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User Name Thread Name Subject Posted
GUEST,Brían Learning Irish? Try this.. (39) RE: Learning Irish? Try this.. 13 May 01


I just would like to say that I have been observing this exchange with admiration. Being able to debate ideas in an open exchange without getting mean-spirited is something I aspire to. Although this has seemed to stray from the original topic Martin proposed,an Irish Language site (www.beo.ie, a great site), I'd like to see it continue.

I too am very interested in Celtic, especially Gaelic Culture and investigating the way it creeps into our modern society. Take a look at the words Lake, Lac,Lough, Loch,they have the same meaning, a name for a body of water. Some have gaelic and some have latin origins. They all have a common Indo-European root. I think sometimes we find ourselves waxing nostalgic for our Celtic Heritage when we don't even realise how much we have all around us. I remember being given a tour of a church in Letterkenny by the sextant of the church who pointed out how designs of oak leaves were painted, carved and incorporated into the stained glass of the church. He mentioned that these designs were referring to Colmcille and the Druids. He didn't seem to have a problem with obvious pagan imagery in a catholic church. He was obviously devoutly catholic.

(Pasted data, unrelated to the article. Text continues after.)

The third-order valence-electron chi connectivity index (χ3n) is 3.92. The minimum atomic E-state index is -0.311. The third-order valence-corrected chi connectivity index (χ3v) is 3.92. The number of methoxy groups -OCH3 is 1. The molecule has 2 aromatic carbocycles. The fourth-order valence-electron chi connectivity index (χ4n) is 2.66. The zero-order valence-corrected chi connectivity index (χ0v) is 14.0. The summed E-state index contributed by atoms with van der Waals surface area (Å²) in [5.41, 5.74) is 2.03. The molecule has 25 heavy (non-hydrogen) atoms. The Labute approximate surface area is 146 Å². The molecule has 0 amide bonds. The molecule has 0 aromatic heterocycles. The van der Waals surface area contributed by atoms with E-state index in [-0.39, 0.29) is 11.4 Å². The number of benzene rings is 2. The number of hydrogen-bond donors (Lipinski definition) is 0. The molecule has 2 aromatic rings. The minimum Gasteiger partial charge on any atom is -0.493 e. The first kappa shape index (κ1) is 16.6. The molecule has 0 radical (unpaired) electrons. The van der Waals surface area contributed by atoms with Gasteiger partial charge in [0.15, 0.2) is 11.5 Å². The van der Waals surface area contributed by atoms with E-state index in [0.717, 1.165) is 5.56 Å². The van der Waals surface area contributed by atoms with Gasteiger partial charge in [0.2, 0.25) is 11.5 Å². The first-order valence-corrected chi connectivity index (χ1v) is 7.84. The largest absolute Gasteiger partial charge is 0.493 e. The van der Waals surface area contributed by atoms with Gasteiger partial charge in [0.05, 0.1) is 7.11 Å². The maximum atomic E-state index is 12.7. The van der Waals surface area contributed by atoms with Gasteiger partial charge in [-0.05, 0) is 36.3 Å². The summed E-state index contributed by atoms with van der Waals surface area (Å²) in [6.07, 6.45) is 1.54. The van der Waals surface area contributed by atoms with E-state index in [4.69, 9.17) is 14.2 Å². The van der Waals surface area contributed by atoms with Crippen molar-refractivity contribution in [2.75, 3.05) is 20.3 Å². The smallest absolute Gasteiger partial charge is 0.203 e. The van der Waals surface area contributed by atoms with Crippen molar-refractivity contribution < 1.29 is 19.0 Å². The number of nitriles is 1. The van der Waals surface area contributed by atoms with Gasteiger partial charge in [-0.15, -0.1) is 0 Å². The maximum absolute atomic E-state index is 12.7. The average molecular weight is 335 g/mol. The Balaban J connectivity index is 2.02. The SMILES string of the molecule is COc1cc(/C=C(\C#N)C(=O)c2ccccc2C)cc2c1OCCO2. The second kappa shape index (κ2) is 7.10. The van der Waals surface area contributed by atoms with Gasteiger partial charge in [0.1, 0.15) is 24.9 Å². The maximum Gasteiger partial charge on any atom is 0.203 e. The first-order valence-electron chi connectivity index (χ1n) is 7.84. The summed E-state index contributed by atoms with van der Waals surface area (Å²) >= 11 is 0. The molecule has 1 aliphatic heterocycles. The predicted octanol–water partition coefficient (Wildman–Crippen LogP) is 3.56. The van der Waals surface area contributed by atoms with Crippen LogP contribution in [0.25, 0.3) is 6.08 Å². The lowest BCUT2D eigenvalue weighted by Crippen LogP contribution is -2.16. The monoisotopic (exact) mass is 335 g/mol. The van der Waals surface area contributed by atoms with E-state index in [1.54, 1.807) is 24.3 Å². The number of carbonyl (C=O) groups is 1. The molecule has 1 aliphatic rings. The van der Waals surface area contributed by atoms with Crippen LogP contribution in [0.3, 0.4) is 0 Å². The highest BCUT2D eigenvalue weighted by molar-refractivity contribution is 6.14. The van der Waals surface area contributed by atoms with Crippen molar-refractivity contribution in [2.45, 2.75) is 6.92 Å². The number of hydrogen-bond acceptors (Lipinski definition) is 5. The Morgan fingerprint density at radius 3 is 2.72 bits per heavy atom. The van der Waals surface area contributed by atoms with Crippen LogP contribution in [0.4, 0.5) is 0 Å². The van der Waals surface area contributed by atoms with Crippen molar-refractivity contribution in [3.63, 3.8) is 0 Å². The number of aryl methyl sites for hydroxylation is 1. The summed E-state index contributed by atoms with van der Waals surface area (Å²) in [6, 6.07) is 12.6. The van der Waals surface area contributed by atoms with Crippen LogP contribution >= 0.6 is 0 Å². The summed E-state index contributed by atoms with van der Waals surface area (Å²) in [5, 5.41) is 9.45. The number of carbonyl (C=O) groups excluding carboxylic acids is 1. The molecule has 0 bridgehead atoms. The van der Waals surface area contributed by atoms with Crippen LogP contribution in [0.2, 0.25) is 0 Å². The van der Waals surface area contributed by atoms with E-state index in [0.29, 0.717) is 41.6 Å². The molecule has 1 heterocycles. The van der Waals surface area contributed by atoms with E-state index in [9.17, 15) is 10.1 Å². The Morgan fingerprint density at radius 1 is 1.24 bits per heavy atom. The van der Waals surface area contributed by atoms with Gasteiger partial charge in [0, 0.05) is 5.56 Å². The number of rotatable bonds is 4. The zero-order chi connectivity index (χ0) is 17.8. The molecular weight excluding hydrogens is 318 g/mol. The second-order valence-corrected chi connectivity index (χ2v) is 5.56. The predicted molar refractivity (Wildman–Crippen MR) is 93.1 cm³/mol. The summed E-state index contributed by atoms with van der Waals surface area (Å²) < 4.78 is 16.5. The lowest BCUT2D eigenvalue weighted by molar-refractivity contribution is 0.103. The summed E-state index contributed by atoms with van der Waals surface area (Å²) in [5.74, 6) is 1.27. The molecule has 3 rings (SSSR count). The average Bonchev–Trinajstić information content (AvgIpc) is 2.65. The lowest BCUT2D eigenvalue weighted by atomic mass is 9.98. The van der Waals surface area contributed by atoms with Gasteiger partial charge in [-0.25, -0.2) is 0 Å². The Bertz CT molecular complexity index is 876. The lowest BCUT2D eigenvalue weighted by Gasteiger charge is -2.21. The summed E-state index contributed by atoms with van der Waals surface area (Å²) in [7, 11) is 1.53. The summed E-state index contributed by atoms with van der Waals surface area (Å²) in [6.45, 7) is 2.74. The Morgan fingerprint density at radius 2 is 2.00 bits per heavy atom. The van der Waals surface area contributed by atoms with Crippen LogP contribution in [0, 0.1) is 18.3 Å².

I later saw a Holy well by a roadside in Donegal with a statue of the virgin and blessed rocks from Lourdes. I doubt the people who stopped there to pray considered themselves pagans, but people had probably been praying ther long before the coming of christianity to Ireland.

I have not read Morgan Llwyllen, but I did get a chance to hear her speak to a crowd under a hot tent at Stonehill College in Canton, MA a couple of years ago. She was very knowledgable and entertaining. Another book I've read that discusses connections of celtic and pagan influences in Ireland is Islands of Storm, by Charles Roy. It is very well researched as well as entertaining, full of personal experiences with colorful people he meets in his investigation of ancient monastic sites in Ireland. It gives a refreshing look into the lives of the saints that is temporarily makes one forget about all the pamphlets and prayer cards we were handed in stacks in our religious education classes.

Slán go fóill,
Brían


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